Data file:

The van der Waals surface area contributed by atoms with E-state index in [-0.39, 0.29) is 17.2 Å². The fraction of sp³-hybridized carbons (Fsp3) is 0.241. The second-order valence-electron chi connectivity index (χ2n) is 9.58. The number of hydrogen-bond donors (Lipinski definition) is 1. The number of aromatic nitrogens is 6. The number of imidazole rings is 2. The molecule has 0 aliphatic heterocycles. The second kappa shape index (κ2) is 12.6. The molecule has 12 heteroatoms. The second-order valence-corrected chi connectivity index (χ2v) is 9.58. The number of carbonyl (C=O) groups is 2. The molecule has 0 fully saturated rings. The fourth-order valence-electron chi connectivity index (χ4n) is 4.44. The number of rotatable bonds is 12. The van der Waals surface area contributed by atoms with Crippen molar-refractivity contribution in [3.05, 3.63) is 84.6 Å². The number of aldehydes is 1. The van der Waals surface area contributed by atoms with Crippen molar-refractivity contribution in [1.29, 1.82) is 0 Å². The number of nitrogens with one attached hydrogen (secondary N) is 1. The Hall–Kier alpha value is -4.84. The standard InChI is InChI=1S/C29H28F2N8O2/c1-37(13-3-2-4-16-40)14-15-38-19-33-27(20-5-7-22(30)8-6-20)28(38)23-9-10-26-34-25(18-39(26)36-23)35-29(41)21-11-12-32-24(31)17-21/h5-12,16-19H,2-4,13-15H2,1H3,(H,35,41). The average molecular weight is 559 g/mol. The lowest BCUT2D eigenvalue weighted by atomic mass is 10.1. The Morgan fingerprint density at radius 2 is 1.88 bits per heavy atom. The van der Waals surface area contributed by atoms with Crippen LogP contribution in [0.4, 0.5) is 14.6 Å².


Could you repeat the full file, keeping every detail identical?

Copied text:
The van der Waals surface area contributed by atoms with E-state index in [-0.39, 0.29) is 17.2 Å². The fraction of sp³-hybridized carbons (Fsp3) is 0.241. The second-order valence-electron chi connectivity index (χ2n) is 9.58. The number of hydrogen-bond donors (Lipinski definition) is 1. The number of aromatic nitrogens is 6. The number of imidazole rings is 2. The molecule has 0 aliphatic heterocycles. The second kappa shape index (κ2) is 12.6. The molecule has 12 heteroatoms. The second-order valence-corrected chi connectivity index (χ2v) is 9.58. The number of carbonyl (C=O) groups is 2. The molecule has 0 fully saturated rings. The fourth-order valence-electron chi connectivity index (χ4n) is 4.44. The number of rotatable bonds is 12. The van der Waals surface area contributed by atoms with Crippen molar-refractivity contribution in [3.05, 3.63) is 84.6 Å². The number of aldehydes is 1. The van der Waals surface area contributed by atoms with Crippen molar-refractivity contribution in [1.29, 1.82) is 0 Å². The number of nitrogens with one attached hydrogen (secondary N) is 1. The Hall–Kier alpha value is -4.84. The standard InChI is InChI=1S/C29H28F2N8O2/c1-37(13-3-2-4-16-40)14-15-38-19-33-27(20-5-7-22(30)8-6-20)28(38)23-9-10-26-34-25(18-39(26)36-23)35-29(41)21-11-12-32-24(31)17-21/h5-12,16-19H,2-4,13-15H2,1H3,(H,35,41). The average molecular weight is 559 g/mol. The lowest BCUT2D eigenvalue weighted by atomic mass is 10.1. The Morgan fingerprint density at radius 2 is 1.88 bits per heavy atom. The van der Waals surface area contributed by atoms with Crippen LogP contribution in [0.4, 0.5) is 14.6 Å².